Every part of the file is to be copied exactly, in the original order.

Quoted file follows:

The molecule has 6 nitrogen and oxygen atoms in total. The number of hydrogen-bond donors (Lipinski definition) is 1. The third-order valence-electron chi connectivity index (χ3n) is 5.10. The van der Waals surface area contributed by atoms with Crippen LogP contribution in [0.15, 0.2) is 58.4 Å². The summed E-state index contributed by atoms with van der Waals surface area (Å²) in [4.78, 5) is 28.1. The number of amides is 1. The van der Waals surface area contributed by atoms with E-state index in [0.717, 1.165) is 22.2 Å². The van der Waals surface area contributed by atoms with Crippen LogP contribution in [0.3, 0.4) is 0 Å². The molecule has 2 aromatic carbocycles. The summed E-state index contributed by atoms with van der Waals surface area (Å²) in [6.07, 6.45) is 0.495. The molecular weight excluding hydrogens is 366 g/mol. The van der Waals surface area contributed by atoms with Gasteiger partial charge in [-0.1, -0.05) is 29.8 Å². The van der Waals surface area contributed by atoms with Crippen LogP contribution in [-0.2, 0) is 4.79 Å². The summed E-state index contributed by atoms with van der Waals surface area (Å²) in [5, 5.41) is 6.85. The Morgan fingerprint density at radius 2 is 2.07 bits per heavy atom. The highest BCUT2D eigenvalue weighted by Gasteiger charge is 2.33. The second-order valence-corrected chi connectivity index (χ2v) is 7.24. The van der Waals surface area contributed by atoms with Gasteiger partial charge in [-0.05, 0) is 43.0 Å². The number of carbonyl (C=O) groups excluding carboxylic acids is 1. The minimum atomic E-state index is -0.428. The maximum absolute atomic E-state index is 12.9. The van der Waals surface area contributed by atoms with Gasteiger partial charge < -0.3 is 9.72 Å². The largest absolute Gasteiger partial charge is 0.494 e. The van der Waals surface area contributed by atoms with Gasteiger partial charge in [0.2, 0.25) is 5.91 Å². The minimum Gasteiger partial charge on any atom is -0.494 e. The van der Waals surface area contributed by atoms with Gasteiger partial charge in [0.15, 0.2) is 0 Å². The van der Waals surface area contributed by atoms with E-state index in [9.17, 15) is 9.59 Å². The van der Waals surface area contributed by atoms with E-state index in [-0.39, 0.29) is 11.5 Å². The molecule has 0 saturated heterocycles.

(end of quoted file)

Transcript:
The molecule has 6 nitrogen and oxygen atoms in total. The number of hydrogen-bond donors (Lipinski definition) is 1. The third-order valence-electron chi connectivity index (χ3n) is 5.10. The van der Waals surface area contributed by atoms with Crippen LogP contribution in [0.15, 0.2) is 58.4 Å². The summed E-state index contributed by atoms with van der Waals surface area (Å²) in [4.78, 5) is 28.1. The number of amides is 1. The van der Waals surface area contributed by atoms with E-state index in [0.717, 1.165) is 22.2 Å². The van der Waals surface area contributed by atoms with Crippen LogP contribution in [0.3, 0.4) is 0 Å². The molecule has 2 aromatic carbocycles. The summed E-state index contributed by atoms with van der Waals surface area (Å²) in [6.07, 6.45) is 0.495. The molecular weight excluding hydrogens is 366 g/mol. The van der Waals surface area contributed by atoms with Gasteiger partial charge in [-0.1, -0.05) is 29.8 Å². The van der Waals surface area contributed by atoms with Crippen LogP contribution in [-0.2, 0) is 4.79 Å². The summed E-state index contributed by atoms with van der Waals surface area (Å²) in [5, 5.41) is 6.85. The Morgan fingerprint density at radius 2 is 2.07 bits per heavy atom. The highest BCUT2D eigenvalue weighted by Gasteiger charge is 2.33. The second-order valence-corrected chi connectivity index (χ2v) is 7.24. The van der Waals surface area contributed by atoms with Gasteiger partial charge in [-0.05, 0) is 43.0 Å². The number of carbonyl (C=O) groups excluding carboxylic acids is 1. The minimum atomic E-state index is -0.428. The maximum absolute atomic E-state index is 12.9. The van der Waals surface area contributed by atoms with Gasteiger partial charge < -0.3 is 9.72 Å². The largest absolute Gasteiger partial charge is 0.494 e. The van der Waals surface area contributed by atoms with Gasteiger partial charge in [0.2, 0.25) is 5.91 Å². The minimum Gasteiger partial charge on any atom is -0.494 e. The van der Waals surface area contributed by atoms with Gasteiger partial charge in [0.15, 0.2) is 0 Å². The van der Waals surface area contributed by atoms with E-state index in [9.17, 15) is 9.59 Å². The van der Waals surface area contributed by atoms with E-state index in [-0.39, 0.29) is 11.5 Å². The molecule has 0 saturated heterocycles.